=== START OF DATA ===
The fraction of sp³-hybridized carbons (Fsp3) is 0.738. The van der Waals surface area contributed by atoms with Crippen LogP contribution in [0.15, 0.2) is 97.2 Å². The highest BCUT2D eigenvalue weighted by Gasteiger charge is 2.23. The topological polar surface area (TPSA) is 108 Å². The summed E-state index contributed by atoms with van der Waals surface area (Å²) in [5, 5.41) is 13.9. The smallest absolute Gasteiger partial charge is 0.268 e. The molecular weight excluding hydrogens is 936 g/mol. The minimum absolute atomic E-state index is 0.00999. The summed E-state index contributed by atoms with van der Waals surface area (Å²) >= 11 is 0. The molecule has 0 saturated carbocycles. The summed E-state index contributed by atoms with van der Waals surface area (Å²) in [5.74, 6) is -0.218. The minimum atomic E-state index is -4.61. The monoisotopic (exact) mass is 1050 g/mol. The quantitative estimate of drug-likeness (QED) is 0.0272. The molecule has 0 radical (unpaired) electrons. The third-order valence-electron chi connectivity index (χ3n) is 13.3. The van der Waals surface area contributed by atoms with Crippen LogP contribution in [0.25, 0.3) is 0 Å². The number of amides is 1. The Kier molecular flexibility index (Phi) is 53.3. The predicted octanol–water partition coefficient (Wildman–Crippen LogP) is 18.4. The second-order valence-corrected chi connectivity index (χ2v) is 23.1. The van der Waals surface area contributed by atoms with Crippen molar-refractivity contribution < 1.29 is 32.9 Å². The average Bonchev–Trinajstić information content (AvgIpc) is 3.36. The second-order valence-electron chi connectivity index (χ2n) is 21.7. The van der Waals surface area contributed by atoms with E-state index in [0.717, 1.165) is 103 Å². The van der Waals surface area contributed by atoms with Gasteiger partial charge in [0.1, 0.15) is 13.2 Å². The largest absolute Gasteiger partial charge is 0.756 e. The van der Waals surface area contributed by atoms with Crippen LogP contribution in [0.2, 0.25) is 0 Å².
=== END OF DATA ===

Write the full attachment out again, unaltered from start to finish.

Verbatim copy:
The fraction of sp³-hybridized carbons (Fsp3) is 0.738. The van der Waals surface area contributed by atoms with Crippen LogP contribution in [0.15, 0.2) is 97.2 Å². The highest BCUT2D eigenvalue weighted by Gasteiger charge is 2.23. The topological polar surface area (TPSA) is 108 Å². The summed E-state index contributed by atoms with van der Waals surface area (Å²) in [5, 5.41) is 13.9. The smallest absolute Gasteiger partial charge is 0.268 e. The molecular weight excluding hydrogens is 936 g/mol. The minimum absolute atomic E-state index is 0.00999. The summed E-state index contributed by atoms with van der Waals surface area (Å²) >= 11 is 0. The molecule has 0 saturated carbocycles. The summed E-state index contributed by atoms with van der Waals surface area (Å²) in [5.74, 6) is -0.218. The minimum atomic E-state index is -4.61. The monoisotopic (exact) mass is 1050 g/mol. The quantitative estimate of drug-likeness (QED) is 0.0272. The molecule has 0 radical (unpaired) electrons. The third-order valence-electron chi connectivity index (χ3n) is 13.3. The van der Waals surface area contributed by atoms with Crippen LogP contribution in [0.25, 0.3) is 0 Å². The number of amides is 1. The Kier molecular flexibility index (Phi) is 53.3. The predicted octanol–water partition coefficient (Wildman–Crippen LogP) is 18.4. The second-order valence-corrected chi connectivity index (χ2v) is 23.1. The van der Waals surface area contributed by atoms with Crippen molar-refractivity contribution < 1.29 is 32.9 Å². The average Bonchev–Trinajstić information content (AvgIpc) is 3.36. The second-order valence-electron chi connectivity index (χ2n) is 21.7. The van der Waals surface area contributed by atoms with E-state index in [0.717, 1.165) is 103 Å². The van der Waals surface area contributed by atoms with Gasteiger partial charge in [0.1, 0.15) is 13.2 Å². The largest absolute Gasteiger partial charge is 0.756 e. The van der Waals surface area contributed by atoms with Crippen LogP contribution in [0.2, 0.25) is 0 Å².